5.  It is with this mission, background and experience and that the University approaches the Select Committee's questions. Its detailed responses are set out below under the Committee's headings. The general themes are as follows:

    —  The predicament of "strategic subjects"—largely but not exclusively science subjects—comes about because of the failure of the whole educational system, starting in secondary schools, to produce enough scientifically-minded individuals. This is not a problem which can be solved by the universities alone, though it is one in which university action can help.

    —  The details of university funding formulae allocations for science with respect to other subjects are less significant than the absolute level of funding for university teaching, which is too low.

    —  Concentration of research, in the form imposed by ministers, is misguided and counter-productive.

DETAILED RESPONSES

The impact of HEFCE's research funding formulae, as applied to Research Assessment Exercise ratings, on the financial viability of university science departments

  6.  HEFCE's funding formula as applied before the 2001 RAE provided a steep differential between departments with little research of national significance and those whose work was rated as being of national or international quality. The funding was nevertheless just adequate to support a limited research infrastructure for departments which were striving to improve their quality, and thus weaker departments were given both the incentive and some of the means to move towards the general level of excellence which the government claimed to want. Funding decisions taken after 2001 were doubly destructive. The decision to reduce "R" funding to 4-rated departments, which was understood to have been forced by ministers upon the Council despite its reservations, reduced funding faster than fixed costs could easily be removed, thus forcing universities to take on short-term costs from other funding. The coincident inability of the funding council to "fully fund" 5-rated departments in the first year after the RAE further reduced universities' capacity to manage change in their research portfolios.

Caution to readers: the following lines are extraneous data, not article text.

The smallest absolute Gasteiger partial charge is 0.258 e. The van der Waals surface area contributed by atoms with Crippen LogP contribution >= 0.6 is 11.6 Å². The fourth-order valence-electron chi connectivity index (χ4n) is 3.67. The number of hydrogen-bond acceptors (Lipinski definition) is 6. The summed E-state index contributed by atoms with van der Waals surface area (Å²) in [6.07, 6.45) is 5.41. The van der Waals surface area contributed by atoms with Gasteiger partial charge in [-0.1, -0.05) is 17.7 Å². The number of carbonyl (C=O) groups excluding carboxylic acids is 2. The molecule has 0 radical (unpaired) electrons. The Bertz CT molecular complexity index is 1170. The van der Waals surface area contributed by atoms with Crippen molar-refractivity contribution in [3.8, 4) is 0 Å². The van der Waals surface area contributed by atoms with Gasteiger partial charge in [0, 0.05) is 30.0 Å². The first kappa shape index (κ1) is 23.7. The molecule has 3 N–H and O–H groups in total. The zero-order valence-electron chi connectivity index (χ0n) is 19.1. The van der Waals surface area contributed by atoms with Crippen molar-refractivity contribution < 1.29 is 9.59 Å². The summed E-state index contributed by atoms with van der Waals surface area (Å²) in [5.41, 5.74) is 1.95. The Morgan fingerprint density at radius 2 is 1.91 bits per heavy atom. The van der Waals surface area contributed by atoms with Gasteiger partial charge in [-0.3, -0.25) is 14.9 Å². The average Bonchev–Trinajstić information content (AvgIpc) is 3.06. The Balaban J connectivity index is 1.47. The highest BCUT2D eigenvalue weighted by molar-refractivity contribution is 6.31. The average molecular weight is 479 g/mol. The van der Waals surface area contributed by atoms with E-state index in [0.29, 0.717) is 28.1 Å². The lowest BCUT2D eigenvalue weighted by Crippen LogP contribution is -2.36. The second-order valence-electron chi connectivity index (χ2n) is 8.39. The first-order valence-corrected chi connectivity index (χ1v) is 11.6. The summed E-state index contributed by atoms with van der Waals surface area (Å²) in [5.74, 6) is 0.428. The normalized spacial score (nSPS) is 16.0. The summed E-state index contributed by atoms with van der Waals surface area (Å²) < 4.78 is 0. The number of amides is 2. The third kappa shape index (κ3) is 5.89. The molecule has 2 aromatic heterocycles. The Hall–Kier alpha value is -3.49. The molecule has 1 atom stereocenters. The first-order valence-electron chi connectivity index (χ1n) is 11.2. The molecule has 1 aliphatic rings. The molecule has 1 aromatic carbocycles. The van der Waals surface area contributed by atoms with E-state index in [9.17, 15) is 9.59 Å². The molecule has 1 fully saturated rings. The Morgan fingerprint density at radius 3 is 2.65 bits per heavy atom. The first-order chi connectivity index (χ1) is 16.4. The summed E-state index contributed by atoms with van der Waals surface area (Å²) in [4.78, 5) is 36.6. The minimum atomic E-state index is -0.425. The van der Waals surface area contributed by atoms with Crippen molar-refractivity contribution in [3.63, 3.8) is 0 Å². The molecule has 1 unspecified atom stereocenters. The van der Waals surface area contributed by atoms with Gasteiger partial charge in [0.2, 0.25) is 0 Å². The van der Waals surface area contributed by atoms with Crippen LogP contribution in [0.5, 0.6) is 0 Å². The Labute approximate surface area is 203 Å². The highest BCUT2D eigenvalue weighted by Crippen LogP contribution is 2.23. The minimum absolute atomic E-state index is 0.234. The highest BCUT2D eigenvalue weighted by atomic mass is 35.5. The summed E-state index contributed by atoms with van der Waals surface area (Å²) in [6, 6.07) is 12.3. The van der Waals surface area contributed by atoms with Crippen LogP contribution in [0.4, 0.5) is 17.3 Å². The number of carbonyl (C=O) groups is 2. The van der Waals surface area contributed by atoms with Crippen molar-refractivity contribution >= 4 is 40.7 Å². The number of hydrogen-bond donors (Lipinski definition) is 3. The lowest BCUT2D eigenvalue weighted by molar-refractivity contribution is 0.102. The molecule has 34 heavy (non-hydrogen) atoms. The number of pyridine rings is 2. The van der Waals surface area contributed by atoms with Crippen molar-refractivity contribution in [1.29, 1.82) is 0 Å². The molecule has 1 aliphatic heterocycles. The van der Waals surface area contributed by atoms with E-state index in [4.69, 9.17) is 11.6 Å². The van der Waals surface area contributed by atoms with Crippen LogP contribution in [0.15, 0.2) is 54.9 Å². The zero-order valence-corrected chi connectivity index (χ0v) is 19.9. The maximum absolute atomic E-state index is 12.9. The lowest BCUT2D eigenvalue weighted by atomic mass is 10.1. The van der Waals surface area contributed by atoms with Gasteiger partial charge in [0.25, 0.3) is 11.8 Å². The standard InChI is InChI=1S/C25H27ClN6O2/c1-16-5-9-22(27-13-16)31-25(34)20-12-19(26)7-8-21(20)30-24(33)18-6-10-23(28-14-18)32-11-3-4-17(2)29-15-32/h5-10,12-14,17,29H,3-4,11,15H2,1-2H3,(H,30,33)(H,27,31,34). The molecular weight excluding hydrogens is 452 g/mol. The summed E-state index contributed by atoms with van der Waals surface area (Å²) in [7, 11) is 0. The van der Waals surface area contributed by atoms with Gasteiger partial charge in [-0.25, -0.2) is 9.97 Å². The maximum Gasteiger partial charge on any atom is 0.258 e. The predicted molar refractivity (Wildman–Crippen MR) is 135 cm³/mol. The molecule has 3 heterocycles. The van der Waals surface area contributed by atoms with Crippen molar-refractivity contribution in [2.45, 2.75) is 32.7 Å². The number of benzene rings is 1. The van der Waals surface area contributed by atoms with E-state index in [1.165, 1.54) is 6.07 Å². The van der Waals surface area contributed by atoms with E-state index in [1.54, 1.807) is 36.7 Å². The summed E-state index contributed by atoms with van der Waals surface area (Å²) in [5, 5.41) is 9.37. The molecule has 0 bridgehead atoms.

7.  In the (nearly) steady state of funding since 2003 the predicament of science departments rated 4 or below, and even of some rated 5, is still grave. Although universities could theoretically choose whether their science departments should to become "teaching intensive" or "research intensive" according to the level of R funding received, it is not in practice possible to run a science department without some contribution from R funding towards the cost of academic and support salaries and recurrent non-staff costs. The teaching income from a student cohort will not generally support a sufficient number of staff to teach an acceptable academic programme (as defined in QAA benchmarks). Thus the decision about R funding is always a determinant of financial viability.

The desirability of increasing the concentration of research in a small number of university departments, and the consequences of such a trend

  8.  The UK science base has an enviable and justified reputation for producing more and better research for each pound spent than other national science communities. Given the rising cost of the science infrastructure, there is obviously a concern that limited national resources should be deployed carefully to protect this position. There is no reliable or robust evidence, however, that the productivity of fewer, larger departments would be greater than that of smaller departments. (see Funding Research Diversity: summary report (2003), Evidence Limited for UUK).

  9.  It is important to distinguish here between the human resources required for big science and the material resources. The case for concentrating expensive instrumentation is very strong, and is based on the argument that it is only cost-effective when intensively used. Major national facilities will be used from researchers from across the country—and indeed across the world. Less expensive instrumentation can be, and often is, concentrated regionally.